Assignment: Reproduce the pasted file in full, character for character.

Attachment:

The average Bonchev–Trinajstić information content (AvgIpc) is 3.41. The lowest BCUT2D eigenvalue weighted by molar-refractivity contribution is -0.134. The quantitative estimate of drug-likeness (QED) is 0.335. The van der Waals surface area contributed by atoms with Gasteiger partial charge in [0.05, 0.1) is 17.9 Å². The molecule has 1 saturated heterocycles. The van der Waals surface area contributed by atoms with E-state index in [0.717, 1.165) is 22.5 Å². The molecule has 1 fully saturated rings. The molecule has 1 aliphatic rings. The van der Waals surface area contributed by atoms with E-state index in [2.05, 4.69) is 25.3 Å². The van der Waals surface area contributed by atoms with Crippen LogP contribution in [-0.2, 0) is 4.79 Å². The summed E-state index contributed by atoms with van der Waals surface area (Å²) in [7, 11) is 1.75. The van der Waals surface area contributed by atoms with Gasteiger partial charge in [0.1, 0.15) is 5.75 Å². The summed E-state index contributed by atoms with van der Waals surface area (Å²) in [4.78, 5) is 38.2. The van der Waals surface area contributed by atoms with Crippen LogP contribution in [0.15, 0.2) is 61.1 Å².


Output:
The average Bonchev–Trinajstić information content (AvgIpc) is 3.41. The lowest BCUT2D eigenvalue weighted by molar-refractivity contribution is -0.134. The quantitative estimate of drug-likeness (QED) is 0.335. The van der Waals surface area contributed by atoms with Gasteiger partial charge in [0.05, 0.1) is 17.9 Å². The molecule has 1 saturated heterocycles. The van der Waals surface area contributed by atoms with E-state index in [0.717, 1.165) is 22.5 Å². The molecule has 1 fully saturated rings. The molecule has 1 aliphatic rings. The van der Waals surface area contributed by atoms with E-state index in [2.05, 4.69) is 25.3 Å². The van der Waals surface area contributed by atoms with Crippen LogP contribution in [-0.2, 0) is 4.79 Å². The summed E-state index contributed by atoms with van der Waals surface area (Å²) in [7, 11) is 1.75. The van der Waals surface area contributed by atoms with Gasteiger partial charge in [0.1, 0.15) is 5.75 Å². The summed E-state index contributed by atoms with van der Waals surface area (Å²) in [4.78, 5) is 38.2. The van der Waals surface area contributed by atoms with Crippen LogP contribution in [0.15, 0.2) is 61.1 Å².